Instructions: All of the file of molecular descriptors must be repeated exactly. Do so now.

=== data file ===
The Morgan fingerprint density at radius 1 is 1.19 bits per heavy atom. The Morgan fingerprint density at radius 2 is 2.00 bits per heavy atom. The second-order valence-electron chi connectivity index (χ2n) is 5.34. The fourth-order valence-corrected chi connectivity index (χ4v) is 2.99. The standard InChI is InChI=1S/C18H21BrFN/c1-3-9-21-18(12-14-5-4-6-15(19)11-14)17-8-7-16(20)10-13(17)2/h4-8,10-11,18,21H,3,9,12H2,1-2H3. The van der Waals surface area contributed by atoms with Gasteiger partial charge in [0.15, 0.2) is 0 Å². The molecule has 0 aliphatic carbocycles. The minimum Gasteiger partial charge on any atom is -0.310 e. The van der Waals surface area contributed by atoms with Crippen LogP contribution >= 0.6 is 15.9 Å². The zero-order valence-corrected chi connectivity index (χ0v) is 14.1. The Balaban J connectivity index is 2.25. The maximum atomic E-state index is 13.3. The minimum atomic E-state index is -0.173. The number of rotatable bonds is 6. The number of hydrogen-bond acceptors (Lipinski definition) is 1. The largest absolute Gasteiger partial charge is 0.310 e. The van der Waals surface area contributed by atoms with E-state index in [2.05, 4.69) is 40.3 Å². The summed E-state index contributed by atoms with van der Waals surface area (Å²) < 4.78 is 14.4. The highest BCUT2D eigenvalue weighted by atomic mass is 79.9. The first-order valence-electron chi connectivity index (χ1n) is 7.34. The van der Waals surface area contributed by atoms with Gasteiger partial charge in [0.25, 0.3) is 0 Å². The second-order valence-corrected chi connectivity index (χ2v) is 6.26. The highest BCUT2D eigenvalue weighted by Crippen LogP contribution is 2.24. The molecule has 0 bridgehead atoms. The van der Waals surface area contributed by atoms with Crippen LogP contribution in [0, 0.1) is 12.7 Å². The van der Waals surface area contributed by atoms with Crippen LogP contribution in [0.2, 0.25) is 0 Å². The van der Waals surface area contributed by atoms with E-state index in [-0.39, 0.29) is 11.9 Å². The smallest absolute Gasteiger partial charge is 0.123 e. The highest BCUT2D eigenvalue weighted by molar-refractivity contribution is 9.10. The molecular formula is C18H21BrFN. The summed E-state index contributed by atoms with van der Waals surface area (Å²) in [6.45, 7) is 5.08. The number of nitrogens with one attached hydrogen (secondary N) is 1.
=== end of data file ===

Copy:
The Morgan fingerprint density at radius 1 is 1.19 bits per heavy atom. The Morgan fingerprint density at radius 2 is 2.00 bits per heavy atom. The second-order valence-electron chi connectivity index (χ2n) is 5.34. The fourth-order valence-corrected chi connectivity index (χ4v) is 2.99. The standard InChI is InChI=1S/C18H21BrFN/c1-3-9-21-18(12-14-5-4-6-15(19)11-14)17-8-7-16(20)10-13(17)2/h4-8,10-11,18,21H,3,9,12H2,1-2H3. The van der Waals surface area contributed by atoms with Gasteiger partial charge in [0.15, 0.2) is 0 Å². The molecule has 0 aliphatic carbocycles. The minimum Gasteiger partial charge on any atom is -0.310 e. The van der Waals surface area contributed by atoms with Crippen LogP contribution >= 0.6 is 15.9 Å². The zero-order valence-corrected chi connectivity index (χ0v) is 14.1. The Balaban J connectivity index is 2.25. The maximum atomic E-state index is 13.3. The minimum atomic E-state index is -0.173. The number of rotatable bonds is 6. The number of hydrogen-bond acceptors (Lipinski definition) is 1. The largest absolute Gasteiger partial charge is 0.310 e. The van der Waals surface area contributed by atoms with E-state index in [2.05, 4.69) is 40.3 Å². The summed E-state index contributed by atoms with van der Waals surface area (Å²) < 4.78 is 14.4. The highest BCUT2D eigenvalue weighted by atomic mass is 79.9. The first-order valence-electron chi connectivity index (χ1n) is 7.34. The van der Waals surface area contributed by atoms with Gasteiger partial charge in [0.25, 0.3) is 0 Å². The second-order valence-corrected chi connectivity index (χ2v) is 6.26. The highest BCUT2D eigenvalue weighted by Crippen LogP contribution is 2.24. The molecule has 0 bridgehead atoms. The van der Waals surface area contributed by atoms with Crippen LogP contribution in [0, 0.1) is 12.7 Å². The van der Waals surface area contributed by atoms with Crippen LogP contribution in [0.2, 0.25) is 0 Å². The van der Waals surface area contributed by atoms with E-state index in [-0.39, 0.29) is 11.9 Å². The smallest absolute Gasteiger partial charge is 0.123 e. The highest BCUT2D eigenvalue weighted by molar-refractivity contribution is 9.10. The molecular formula is C18H21BrFN. The summed E-state index contributed by atoms with van der Waals surface area (Å²) in [6.45, 7) is 5.08. The number of nitrogens with one attached hydrogen (secondary N) is 1.